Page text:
Mexican flags adorned the streets of downtown Stockton on Sunday morning as children and families waved their flags. Aztec dancing, Baile Folklorico, and live music were on hand at the celebration.
The annual Cinco de Mayo Festival hosted by El Concilio began the celebration with a parade that attracts families from all over San Joaquin County.
Catherine Tapia, a retired Delta Blood Bank coordinator, attended the celebration with her granddaughters.
Lizeth Castillo, 15, Eztrella Fonseca-Tapia, 5, and Sabrina Rose Tapia, 2, enjoyed the Cinco de Mayo parade wearing beautiful Mexican dresses.
Tapia said her grandchildren, who are the third generation of their family born and raised in California, are taught the importance of their culture.
“We try to educate them and bring them out and show them as much as we can about their culture and to celebrate it and to enjoy what a great culture it is,” Tapia said. “I think we bring a lot to the United States and just our entire community. We’re hard-working, we’re good families who believe in education and believe in hard work.
“It’s just a wonderful culture, and I’m very proud to be Hispanic,” Tapia said.
Miguel Angel Aguiniga enjoyed the parade while wearing a large sombrero from Cabo San Lucas as he waved his large Mexican flag, an honor for him, he said.
Aguiniga, who is from Penjamillo, Michoacán, has lived in Stockton for more than 30 years, said attending the parade is not new to him.
He recalls his father who passed away also enjoyed attending the parade. It’s a tradition he and his family continue now that the parade is back after two years due to the COVID-19 pandemic.
“Celebramos la Batalla de Puebla y como somos Mexicanos tenemos que hacerlo, (We celebrate the Battle of Puebla and since we are Mexicans we have to do it),” Aguiniga said.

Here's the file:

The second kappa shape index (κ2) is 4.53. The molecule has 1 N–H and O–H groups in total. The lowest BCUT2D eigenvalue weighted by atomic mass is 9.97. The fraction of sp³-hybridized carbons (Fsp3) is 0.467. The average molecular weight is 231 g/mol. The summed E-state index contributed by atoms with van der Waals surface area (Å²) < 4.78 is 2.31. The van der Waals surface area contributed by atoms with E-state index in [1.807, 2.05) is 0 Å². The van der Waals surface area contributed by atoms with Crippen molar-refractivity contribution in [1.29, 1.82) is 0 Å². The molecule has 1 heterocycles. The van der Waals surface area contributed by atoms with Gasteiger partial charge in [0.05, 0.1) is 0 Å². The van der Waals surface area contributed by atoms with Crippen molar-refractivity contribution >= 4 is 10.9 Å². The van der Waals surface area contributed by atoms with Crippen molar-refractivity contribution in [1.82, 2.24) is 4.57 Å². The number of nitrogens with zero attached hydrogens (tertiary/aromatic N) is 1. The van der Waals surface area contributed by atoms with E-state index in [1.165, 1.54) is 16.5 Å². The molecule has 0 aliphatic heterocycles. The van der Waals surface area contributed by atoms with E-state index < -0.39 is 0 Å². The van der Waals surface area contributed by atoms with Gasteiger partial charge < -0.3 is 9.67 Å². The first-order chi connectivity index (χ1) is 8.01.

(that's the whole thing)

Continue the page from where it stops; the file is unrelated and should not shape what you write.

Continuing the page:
The event that has taken place for more than 25 years previously had an admission fee of $5 but not this year.
This year the fee was waived to help the vendors make more money since many have been affected by COVID-19 and haven’t had the same opportunities to make a living as they normally would, Mark Apostolon, vice president of strategic initiatives and equity advocacy for El Concilio, said.
“We felt it was right,” Apostolon said.
The event at Weber Point Events Center was filled with food, artisan crafts and goods, fun for the kids, live entertainment, health screenings and lowriders.
“I think what Cinco de Mayo represents for a lot of people is a good excuse to get out and begin the summer,” Apostolon said. “El Concilio is really proud to be a part of a tradition for Stockton, that celebrates ethnic heritage and also awakens us to all getting ready for the summer.”
This year, more than 11,000 to 21,000 people were expected to attend the free event. An event that took over six months in preparation and planning to put together.
“It’s not only entertaining, it’s engaging, it’s informative,” Apostolon said.
Rigoberto and Guadalupe Murillo, owners of Adalynn’s Fiesta Latina, a leather goods store in Oakland, attended the event for the first time, showingcasing their handmade work and exported goods from Mexico.
They handcraft and personalize leather goods such wallets, knife cases and more.
“Hacemos cosas de piel, personalizadas … cualquier cosa que nos pidan las hacemos en piel (We make things out of leather, personalized … whatever you ask us to do, we make it out of leather),” Rigoberto Murillo said.
Record reporter Angelaydet Rocha covers community news in Stockton and San Joaquin County. She can be reached at [email protected] or on Twitter @AngelaydetRocha. Support local news, subscribe to The Stockton Record at https://www.recordnet.com/subscribenow.